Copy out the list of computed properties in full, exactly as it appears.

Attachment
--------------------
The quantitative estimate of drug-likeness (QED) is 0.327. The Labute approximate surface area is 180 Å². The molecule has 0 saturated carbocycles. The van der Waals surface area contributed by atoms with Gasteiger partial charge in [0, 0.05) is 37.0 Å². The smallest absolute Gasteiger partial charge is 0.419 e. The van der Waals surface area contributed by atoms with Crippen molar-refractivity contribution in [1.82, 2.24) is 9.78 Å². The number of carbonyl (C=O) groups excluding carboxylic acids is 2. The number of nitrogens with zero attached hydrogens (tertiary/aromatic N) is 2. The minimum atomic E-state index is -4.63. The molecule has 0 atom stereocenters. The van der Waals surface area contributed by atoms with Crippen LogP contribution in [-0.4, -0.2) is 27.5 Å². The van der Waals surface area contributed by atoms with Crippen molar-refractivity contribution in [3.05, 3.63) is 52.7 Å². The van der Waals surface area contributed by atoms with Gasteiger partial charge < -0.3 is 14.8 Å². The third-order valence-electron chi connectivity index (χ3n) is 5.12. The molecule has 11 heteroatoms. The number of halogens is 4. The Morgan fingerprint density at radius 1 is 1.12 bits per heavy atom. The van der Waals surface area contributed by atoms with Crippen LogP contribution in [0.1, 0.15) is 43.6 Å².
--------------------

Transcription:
The quantitative estimate of drug-likeness (QED) is 0.327. The Labute approximate surface area is 180 Å². The molecule has 0 saturated carbocycles. The van der Waals surface area contributed by atoms with Gasteiger partial charge in [0, 0.05) is 37.0 Å². The smallest absolute Gasteiger partial charge is 0.419 e. The van der Waals surface area contributed by atoms with Crippen molar-refractivity contribution in [1.82, 2.24) is 9.78 Å². The number of carbonyl (C=O) groups excluding carboxylic acids is 2. The number of nitrogens with zero attached hydrogens (tertiary/aromatic N) is 2. The minimum atomic E-state index is -4.63. The molecule has 0 atom stereocenters. The van der Waals surface area contributed by atoms with Crippen LogP contribution in [-0.4, -0.2) is 27.5 Å². The van der Waals surface area contributed by atoms with Crippen molar-refractivity contribution in [3.05, 3.63) is 52.7 Å². The van der Waals surface area contributed by atoms with Gasteiger partial charge < -0.3 is 14.8 Å². The third-order valence-electron chi connectivity index (χ3n) is 5.12. The molecule has 11 heteroatoms. The number of halogens is 4. The Morgan fingerprint density at radius 1 is 1.12 bits per heavy atom. The van der Waals surface area contributed by atoms with Crippen LogP contribution in [0.1, 0.15) is 43.6 Å².